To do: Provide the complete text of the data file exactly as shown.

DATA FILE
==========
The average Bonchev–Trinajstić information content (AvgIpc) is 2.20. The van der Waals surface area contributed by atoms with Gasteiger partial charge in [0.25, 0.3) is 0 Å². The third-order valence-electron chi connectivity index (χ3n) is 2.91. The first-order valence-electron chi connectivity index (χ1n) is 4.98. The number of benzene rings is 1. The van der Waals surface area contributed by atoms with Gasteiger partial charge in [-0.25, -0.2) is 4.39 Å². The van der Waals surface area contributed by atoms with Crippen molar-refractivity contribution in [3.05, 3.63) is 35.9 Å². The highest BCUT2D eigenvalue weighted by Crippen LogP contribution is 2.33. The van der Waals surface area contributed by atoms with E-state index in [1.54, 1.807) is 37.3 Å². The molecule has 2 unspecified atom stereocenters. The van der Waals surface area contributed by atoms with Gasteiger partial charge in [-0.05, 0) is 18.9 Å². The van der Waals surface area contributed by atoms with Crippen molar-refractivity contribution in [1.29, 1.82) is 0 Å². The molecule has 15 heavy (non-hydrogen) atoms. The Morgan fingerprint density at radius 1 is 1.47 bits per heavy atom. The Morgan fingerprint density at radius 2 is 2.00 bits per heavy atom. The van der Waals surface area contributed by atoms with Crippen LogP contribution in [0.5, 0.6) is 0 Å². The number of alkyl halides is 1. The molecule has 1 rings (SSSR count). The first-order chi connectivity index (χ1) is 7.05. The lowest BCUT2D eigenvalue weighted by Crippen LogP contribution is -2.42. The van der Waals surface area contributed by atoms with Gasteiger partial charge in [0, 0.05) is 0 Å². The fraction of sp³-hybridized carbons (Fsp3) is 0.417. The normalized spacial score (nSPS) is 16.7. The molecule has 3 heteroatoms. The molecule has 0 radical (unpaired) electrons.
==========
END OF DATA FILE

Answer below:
The average Bonchev–Trinajstić information content (AvgIpc) is 2.20. The van der Waals surface area contributed by atoms with Gasteiger partial charge in [0.25, 0.3) is 0 Å². The third-order valence-electron chi connectivity index (χ3n) is 2.91. The first-order valence-electron chi connectivity index (χ1n) is 4.98. The number of benzene rings is 1. The van der Waals surface area contributed by atoms with Gasteiger partial charge in [-0.25, -0.2) is 4.39 Å². The van der Waals surface area contributed by atoms with Crippen molar-refractivity contribution in [3.05, 3.63) is 35.9 Å². The highest BCUT2D eigenvalue weighted by Crippen LogP contribution is 2.33. The van der Waals surface area contributed by atoms with E-state index in [1.54, 1.807) is 37.3 Å². The molecule has 2 unspecified atom stereocenters. The van der Waals surface area contributed by atoms with Gasteiger partial charge in [-0.05, 0) is 18.9 Å². The van der Waals surface area contributed by atoms with Crippen molar-refractivity contribution in [1.29, 1.82) is 0 Å². The molecule has 15 heavy (non-hydrogen) atoms. The Morgan fingerprint density at radius 1 is 1.47 bits per heavy atom. The Morgan fingerprint density at radius 2 is 2.00 bits per heavy atom. The van der Waals surface area contributed by atoms with Crippen LogP contribution in [0.5, 0.6) is 0 Å². The number of alkyl halides is 1. The molecule has 1 rings (SSSR count). The first-order chi connectivity index (χ1) is 7.05. The lowest BCUT2D eigenvalue weighted by Crippen LogP contribution is -2.42. The van der Waals surface area contributed by atoms with Gasteiger partial charge in [0, 0.05) is 0 Å². The fraction of sp³-hybridized carbons (Fsp3) is 0.417. The normalized spacial score (nSPS) is 16.7. The molecule has 3 heteroatoms. The molecule has 0 radical (unpaired) electrons.